Many of the themes that we're touching on with Coping Mechanisms revolve around honesty with your partner. We're talking about mental health and how people are coping. A lot of my projects are  very personal and are self reflective. So when it was We Need To Talk, it's we need to talk about gender, we need to talk about sexuality, we need to talk about genre. We need to talk about all of those different things, and this time we're talking about coping mechanisms and self-help in a lot of different ways, and love, of course.

BET.com: So, “Fixer Upper.” That song, to me, sounds like the hesitancy that comes with getting into a new relationship. Did that come from a personal experience?

Definitely, one of my coping mechanisms at the time was to place a little bit of distance between me and the idea of love. I wanted to ignore the fact that it existed altogether. And that was a mechanism that eventually worked against me because I ended up falling in love. Well, I guess it worked for me because it ended up turning into something that was much healthier. 

BET.com: I saw that you tagged the people that you work with on Twitter for this song in particular.  How did it ultimately come together?

We recorded the song over at my studio in GreyNoise in New York. And we had, for the first time, seen each creative in a different light. We were doing Tai Chi, and we were doing color therapy and all of those types of things. And we were able to create just great music from just sharing different experiences. 

BET.com: You released the video for “Residue” on Halloween. How did that one come together?

It was a random song that started with some friends and a guitar. We were in West Hollywood, and we wanted to play with a few different weird sounds. We didn't know that we were going to be making a song for me in the beginning. It just sounded like the perfect song. And for that song, in particular, Max Martin happened to be downstairs and everybody was walking around talking about this song,and Max is like, "Okay, I'm just going to come here. I'm just going to hear it." One of the writers that were  with me  looks up to Max, of course, like everybody does in the songwriting world. And he says, "This is inspiring." And we were just losing our mind, the fact that Max Martin loved this song. But at the time, we didn't know it was to be for me. So here we are. I just fell in love with it, honestly.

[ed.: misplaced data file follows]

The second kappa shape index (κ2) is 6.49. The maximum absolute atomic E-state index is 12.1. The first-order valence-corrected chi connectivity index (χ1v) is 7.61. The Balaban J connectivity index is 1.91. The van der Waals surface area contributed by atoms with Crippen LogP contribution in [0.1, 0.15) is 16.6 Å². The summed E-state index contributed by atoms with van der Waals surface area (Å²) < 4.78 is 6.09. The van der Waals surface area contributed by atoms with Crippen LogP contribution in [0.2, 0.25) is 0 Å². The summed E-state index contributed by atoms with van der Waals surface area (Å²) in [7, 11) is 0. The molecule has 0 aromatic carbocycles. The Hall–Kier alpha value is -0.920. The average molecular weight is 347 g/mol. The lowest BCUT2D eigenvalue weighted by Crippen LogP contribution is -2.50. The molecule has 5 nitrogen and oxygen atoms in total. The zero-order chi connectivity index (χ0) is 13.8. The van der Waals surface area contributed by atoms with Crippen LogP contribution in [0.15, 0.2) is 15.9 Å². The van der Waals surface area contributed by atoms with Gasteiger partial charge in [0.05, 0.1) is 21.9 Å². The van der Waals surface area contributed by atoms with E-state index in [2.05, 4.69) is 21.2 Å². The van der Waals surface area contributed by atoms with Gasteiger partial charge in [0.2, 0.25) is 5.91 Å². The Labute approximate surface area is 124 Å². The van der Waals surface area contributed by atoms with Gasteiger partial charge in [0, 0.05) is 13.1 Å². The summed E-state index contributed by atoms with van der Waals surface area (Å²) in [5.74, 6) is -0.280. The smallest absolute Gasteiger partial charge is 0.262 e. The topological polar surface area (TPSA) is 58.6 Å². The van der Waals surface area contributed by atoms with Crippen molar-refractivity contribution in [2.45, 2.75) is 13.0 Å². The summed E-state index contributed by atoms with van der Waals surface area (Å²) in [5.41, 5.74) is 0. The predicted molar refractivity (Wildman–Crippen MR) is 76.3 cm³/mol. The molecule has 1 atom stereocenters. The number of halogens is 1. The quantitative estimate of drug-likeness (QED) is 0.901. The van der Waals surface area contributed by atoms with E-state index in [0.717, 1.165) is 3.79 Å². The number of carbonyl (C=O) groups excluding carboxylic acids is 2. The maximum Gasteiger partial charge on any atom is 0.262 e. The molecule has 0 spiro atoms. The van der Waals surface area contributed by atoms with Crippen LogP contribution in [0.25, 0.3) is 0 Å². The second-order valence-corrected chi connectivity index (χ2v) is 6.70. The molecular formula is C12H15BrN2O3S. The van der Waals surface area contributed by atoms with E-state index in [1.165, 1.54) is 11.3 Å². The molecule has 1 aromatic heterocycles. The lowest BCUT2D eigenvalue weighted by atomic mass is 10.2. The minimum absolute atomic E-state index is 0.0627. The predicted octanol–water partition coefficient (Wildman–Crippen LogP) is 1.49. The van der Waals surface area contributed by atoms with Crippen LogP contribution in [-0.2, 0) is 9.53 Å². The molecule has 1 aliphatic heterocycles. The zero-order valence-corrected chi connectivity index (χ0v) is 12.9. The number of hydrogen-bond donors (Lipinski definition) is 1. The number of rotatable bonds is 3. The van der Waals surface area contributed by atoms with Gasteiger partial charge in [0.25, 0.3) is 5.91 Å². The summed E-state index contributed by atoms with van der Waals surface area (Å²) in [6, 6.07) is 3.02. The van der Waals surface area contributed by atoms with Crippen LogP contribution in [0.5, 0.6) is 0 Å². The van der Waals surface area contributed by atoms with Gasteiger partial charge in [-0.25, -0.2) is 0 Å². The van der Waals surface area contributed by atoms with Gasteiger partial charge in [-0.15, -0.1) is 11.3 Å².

RELATED: EXCLUSIVE: Tayla Parx Says Her Hair Literally Shaped The Way She Chose To Market Her ‘Gender And Genre-Fluid’ Debut Album

BET.com: Earlier, you mentioned distance as a coping mechanism. What are some of your other real life ways of coping?

Any way that I can get creative and gardening. Tending to [my garden] is the first thing that I do when I wake up in the morning before the calls start and everything. I'm watering my plants and giving them their nutrients.

BET.com: So in terms of using music to cope, which of the songs on Coping Mechanisms do you think will be the most powerful for someone looking to manage a similar situation?

Which is one of the songs that I think will be the most powerful? Probably “You Don't Know.” It ends a story in a really empowering way. I imagine singing it to all of my fans after we've gone through the worst of the worst. It reminds you, even though you've been through all of the tough things, there's still so much on the other side. 

BET.com: What would you prescribe for anyone going through the experiences as you sing about in Coping Mechanisms?

It is a little self-care; that is the biggest thing when you're going through anything. Put on Coping Mechanisms and it'll be the soundtrack to self-care.

Photo: Joseph Okpako/WireImage